The job no one wants

Zerohedge ponders why Larry Summers and Tim Geithner have both indicated that they don’t want to replace Helicopter Ben:

The next chairman’s main job is going to be deciding how soon and how aggressively to pull back on Fed programs; and as none other than Fed whisperer John Hilsenrath notes, Larry Summers’ withdrawal increases the likelihood of continuity in central-bank policy for the next few years – meaning any Fed wind-down of its easy-money programs will be slow and gradual. Of course he posits Yellen and Kohn as potential front-runners but throws Tim Geithner and Roger Ferguson back into the mix. Business-as-usual is back and the doves are in control – all the Fed needs now is bigger deficits to enable it to keep the pumps primed…

We can’t help but wonder why Summers really stepped away – is it perhaps that he knows (deep in his cold bloodless heart) just what a disaster this is all going to be and prefers to keep his ‘perceived’ legacy in place?  Now we have Geithner clearly not wanting to be touched with the Fed
s—– stick… seems like we will end up with the lowest common
denominator Fed head – great stuff.

I assume it’s going to be Janet Yellen, given Barack Obama’s fascination with his own historical significance. Also, women are less likely to feel they should be held responsible for anything they do, much less for anything that happens on their watch, and they also tend to place undue importance on being a Hultgreen-Curie candidate. So, unlike Summers and Geithner, Yellen is likely to discount the risk of catastrophic failure to her reputation. If that is true of her, and we’ll know it does if she doesn’t take herself out of the running fairly soon, then we can be fairly confident that she’ll take the system down on a conventional, consensual, and by-the-book basis.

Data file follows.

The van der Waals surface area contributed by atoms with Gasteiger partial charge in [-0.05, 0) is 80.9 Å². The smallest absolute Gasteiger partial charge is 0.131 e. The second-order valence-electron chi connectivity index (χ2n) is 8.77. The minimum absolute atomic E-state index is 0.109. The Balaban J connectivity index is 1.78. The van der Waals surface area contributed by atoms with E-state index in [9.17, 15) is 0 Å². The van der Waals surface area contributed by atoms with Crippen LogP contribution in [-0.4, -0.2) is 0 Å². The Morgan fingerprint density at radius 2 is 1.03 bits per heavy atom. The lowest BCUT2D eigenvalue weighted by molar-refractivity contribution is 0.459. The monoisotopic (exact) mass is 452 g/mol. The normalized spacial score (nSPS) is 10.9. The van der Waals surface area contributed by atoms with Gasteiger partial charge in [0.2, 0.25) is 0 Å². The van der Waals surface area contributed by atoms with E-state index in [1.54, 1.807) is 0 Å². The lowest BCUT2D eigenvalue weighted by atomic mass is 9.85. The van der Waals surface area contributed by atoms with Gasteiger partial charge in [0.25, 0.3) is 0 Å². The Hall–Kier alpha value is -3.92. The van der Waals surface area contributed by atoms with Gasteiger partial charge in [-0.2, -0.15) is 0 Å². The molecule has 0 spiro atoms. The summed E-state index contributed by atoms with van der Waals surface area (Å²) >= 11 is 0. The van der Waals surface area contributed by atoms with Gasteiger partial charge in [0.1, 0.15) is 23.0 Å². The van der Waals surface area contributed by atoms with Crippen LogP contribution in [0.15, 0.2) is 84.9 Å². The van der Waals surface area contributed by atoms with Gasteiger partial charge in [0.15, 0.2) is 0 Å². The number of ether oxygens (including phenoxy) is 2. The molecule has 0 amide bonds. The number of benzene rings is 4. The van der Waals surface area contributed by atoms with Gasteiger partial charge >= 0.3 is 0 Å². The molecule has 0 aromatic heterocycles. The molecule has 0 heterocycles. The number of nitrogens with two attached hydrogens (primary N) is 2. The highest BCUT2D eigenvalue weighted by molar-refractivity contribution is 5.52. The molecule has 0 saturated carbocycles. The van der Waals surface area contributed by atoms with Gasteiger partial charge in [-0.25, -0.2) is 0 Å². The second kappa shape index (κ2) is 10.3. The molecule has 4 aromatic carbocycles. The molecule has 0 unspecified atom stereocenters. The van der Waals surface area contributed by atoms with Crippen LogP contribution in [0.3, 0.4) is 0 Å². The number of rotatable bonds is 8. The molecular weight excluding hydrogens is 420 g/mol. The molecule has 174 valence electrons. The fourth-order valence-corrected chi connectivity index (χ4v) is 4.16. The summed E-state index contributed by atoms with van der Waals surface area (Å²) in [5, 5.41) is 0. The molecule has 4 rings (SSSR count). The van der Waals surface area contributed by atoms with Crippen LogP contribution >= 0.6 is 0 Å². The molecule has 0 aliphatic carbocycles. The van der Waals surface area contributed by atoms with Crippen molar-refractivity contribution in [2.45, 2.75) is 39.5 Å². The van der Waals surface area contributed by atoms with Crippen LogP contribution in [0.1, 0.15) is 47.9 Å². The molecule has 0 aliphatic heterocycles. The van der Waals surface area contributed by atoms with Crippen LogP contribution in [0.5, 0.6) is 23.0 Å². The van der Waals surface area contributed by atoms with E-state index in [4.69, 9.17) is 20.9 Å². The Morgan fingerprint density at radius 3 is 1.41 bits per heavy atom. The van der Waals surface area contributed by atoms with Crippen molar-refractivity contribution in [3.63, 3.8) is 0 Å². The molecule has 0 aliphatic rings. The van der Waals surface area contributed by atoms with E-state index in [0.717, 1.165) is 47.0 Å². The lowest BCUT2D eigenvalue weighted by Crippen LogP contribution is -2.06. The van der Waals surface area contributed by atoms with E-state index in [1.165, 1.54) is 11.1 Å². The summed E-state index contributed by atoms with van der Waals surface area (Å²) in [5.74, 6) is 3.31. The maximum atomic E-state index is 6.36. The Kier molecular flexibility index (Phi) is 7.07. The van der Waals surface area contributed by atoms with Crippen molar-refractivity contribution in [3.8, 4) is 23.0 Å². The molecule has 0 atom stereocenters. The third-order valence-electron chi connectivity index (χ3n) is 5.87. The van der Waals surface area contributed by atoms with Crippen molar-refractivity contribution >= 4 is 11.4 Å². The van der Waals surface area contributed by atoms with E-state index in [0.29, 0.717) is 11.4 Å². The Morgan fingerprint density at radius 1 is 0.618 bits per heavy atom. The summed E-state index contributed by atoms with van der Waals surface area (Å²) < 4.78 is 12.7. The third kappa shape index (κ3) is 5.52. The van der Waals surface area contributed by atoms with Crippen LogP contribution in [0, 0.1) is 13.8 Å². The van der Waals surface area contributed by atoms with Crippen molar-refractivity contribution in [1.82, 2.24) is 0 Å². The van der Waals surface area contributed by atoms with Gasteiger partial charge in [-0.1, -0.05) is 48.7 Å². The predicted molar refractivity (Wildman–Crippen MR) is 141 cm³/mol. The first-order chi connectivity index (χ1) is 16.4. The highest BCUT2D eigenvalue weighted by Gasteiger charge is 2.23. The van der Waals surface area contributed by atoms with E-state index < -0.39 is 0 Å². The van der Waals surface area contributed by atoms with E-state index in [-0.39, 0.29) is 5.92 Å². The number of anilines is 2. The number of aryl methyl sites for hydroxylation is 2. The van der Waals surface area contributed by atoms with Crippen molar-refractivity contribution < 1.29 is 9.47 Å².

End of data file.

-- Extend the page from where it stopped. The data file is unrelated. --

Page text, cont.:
This promises to be the ultimate Hultgreen-Curie scenario: the first female Fed Chairwoman is at the helm when the global financial system goes down.  And it would be a spectacular example if it took place while Christine Lagarde, the first female head of the International Monetary Fund, was still running the IMF.

Keeping in mind that I repeatedly issued warnings about the 2008 financial crisis beginning in 2002, here is what the current Fed frontrunner had to say about it after the fact.

“For my own part I did not see and did not appreciate what the risks were with securitization, the credit ratings agencies, the shadow banking system, the S.I.V.’s — I didn’t see any of that coming until it happened.”
– Janet Yellen, 2010

This should end well.